- being ill is isolating. The reality of our circumstances was we couldn't get out of the house with any reliability. No one wants to drag a sick, miserable child all over the city and goodness knows all the sick child wants is to relax and be still. My advice: stock up on board games, and even on video games. This is the perfect time to start a tradition of reading a book aloud as a family. During this time where your social circle is narrowed, use it as a chance for your family to draw closer together. Every cloud has a silver lining. We have come out of this season of our lives with even stronger bonds between us as a family.
- Your friends still care, even when you feel isolated. We live in a super busy society, people struggle to find the time for their own families. Our current way of life just isn't conducive to the challenges a chronic illness brings, because it is so different than just having the flu. Also remember that your schedule is now full of doctor visits, and has an inflexibility of its own. Sometimes you are just too tired to hold a great phone conversation. My advice: lean hard on extended family and on friends who have the flexibility to come and visit. Stay in touch with friends who don't have flexibility in their schedules through social media like facebook, message boards, and email.
- Your academic school year is going to look different than you expected for your ill child. It's okay, give yourself a break. Homeschooling with perfectly healthy children is challenging. If your daughter doesn't learn Latin this year, it will be okay. You have enough stress and pressure already, you don't need to add any more guilt or stress at this point. You may have to look at what you consider "learning", or "schooling" to be defined as. This is most definitely not the time to lean heavily on a workbook based curriculum. You would be surprised how much everyone in the family is learning through this process.
- Pare down your academic expectations to the "bare necessities". It is important for the ill child to be able to rest and focus much of their energy toward healing. We also had doctor appointments to juggle, and other health professionals to see. I found myself with much less time, a child who needed more time to recover, and I still had my household schedule to run and other siblings to maintain normalcy for. I decided that I was comfortable if Emma was only progressing in Math, and reading (or being read too). We saved everything else for days when things were going well.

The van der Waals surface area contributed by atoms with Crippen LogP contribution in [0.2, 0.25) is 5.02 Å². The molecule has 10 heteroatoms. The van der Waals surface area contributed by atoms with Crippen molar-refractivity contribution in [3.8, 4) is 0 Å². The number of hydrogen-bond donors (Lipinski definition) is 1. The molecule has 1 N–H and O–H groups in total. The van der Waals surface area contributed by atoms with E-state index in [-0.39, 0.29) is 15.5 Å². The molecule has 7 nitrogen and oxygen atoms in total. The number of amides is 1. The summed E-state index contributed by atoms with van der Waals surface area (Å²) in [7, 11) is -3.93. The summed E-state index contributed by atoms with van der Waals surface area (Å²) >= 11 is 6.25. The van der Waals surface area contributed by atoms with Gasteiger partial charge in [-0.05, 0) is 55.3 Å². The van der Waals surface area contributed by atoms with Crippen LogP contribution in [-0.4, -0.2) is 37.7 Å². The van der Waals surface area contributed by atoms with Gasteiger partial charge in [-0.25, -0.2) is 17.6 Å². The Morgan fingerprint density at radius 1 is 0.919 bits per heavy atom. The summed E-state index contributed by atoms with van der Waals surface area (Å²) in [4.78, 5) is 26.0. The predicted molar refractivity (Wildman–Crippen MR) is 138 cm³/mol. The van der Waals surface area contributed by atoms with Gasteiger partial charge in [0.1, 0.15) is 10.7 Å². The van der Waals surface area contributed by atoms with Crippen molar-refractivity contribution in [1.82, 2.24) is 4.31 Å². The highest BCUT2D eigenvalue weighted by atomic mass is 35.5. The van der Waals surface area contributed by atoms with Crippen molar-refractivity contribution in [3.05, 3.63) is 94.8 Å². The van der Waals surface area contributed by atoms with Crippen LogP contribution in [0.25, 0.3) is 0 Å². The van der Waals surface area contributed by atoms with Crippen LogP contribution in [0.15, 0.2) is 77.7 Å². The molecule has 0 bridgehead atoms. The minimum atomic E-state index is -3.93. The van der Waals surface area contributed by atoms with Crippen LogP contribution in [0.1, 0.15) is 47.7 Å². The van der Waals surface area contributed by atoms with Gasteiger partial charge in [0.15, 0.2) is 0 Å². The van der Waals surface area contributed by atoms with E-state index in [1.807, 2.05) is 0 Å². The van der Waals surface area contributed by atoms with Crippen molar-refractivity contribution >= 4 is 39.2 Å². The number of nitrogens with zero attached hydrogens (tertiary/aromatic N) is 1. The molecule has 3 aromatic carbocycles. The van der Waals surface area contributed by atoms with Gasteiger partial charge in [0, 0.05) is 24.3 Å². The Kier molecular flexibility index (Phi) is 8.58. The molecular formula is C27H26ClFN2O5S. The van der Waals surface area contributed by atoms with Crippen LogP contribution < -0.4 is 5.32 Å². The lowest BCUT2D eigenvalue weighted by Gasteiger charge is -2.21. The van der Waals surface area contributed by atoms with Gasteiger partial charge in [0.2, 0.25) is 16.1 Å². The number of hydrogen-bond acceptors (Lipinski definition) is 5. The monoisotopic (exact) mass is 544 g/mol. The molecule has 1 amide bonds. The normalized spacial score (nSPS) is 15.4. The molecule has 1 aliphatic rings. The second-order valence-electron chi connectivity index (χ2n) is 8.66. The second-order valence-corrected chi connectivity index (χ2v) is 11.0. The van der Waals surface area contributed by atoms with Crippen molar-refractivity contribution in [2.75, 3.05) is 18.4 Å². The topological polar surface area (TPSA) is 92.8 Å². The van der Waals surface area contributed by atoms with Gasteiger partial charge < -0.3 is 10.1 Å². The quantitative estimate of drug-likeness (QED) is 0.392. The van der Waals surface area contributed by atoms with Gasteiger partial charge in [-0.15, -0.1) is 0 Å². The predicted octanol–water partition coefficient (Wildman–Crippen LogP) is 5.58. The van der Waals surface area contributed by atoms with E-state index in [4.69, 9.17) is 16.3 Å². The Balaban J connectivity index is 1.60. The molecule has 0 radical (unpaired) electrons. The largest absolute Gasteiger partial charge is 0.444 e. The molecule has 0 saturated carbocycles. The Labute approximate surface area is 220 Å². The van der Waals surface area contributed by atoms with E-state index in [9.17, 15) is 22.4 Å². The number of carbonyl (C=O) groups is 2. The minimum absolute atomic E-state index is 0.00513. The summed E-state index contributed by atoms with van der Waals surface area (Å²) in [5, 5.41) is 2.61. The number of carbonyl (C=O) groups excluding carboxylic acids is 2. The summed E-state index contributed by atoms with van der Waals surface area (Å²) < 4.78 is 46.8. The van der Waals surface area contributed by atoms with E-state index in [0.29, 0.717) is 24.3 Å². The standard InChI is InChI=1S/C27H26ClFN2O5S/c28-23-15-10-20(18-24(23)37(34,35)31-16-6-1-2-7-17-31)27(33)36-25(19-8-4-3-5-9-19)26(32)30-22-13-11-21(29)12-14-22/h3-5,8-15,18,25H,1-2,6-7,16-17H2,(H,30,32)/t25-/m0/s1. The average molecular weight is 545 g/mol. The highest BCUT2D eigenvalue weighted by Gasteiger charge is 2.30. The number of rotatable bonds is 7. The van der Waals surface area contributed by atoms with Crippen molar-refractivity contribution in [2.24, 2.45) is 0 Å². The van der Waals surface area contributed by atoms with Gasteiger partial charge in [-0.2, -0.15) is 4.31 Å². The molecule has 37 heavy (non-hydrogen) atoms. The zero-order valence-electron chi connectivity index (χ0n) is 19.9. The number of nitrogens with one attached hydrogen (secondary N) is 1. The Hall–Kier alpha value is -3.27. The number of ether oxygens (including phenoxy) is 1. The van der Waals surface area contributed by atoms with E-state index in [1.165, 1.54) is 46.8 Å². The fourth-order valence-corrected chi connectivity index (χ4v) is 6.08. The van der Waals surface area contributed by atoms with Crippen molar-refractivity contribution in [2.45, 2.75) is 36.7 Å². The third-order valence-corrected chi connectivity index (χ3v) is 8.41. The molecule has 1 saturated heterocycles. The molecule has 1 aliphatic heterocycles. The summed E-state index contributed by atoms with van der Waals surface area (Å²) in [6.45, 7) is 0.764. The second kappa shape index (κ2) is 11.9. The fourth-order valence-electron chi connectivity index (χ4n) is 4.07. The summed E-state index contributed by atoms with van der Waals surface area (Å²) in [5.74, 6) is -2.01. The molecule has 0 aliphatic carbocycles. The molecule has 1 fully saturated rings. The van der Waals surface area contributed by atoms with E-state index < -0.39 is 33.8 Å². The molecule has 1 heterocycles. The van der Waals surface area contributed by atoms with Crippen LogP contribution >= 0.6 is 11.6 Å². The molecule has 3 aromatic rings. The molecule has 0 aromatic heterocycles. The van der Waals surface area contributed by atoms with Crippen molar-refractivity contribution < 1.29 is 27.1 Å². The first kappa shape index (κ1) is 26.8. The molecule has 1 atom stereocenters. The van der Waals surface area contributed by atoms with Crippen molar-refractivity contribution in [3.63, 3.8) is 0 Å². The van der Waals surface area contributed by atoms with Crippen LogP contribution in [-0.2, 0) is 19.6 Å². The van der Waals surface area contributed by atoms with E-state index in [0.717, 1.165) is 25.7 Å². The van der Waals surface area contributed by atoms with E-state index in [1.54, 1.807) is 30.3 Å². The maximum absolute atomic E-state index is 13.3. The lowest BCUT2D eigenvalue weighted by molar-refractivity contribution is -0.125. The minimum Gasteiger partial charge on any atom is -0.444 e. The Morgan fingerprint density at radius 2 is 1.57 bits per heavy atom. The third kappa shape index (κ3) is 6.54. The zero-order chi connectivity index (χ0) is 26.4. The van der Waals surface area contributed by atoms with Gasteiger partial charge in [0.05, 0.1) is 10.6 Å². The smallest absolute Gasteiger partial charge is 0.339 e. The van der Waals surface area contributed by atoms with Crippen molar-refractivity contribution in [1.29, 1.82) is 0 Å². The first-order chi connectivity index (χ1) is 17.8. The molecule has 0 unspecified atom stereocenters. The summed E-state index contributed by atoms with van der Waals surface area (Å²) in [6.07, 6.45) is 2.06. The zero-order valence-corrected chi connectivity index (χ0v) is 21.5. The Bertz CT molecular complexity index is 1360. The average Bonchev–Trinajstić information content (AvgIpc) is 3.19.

- Anytime is a good time to do school. In past years our family had a pretty structured homeschool schedule. This past year, that was not true. We did school whenever Emma felt like it, even if that was 10pm.
- Be willing to use alternative media instead of textbooks. If you planned your academic year heavy on textbooks and workbooks, be willing to chuck that out the window. Most libraries have audio books and e-reader books available to loan. Be willing to switch over to a year that just includes reading, or hearing good books. If you have a Wii, or your child has a Nintendo DS, both offer educational games that teach foreign languages or challenge problem solving skills with puzzle oriented games.
- Try to reduce the impact on siblings where you can. When one member of the family gets chronically ill, the whole family experiences it. There really isn't any way to avoid that. But when you can, make sure that siblings are able to make their classes, or continue with events that are important to them.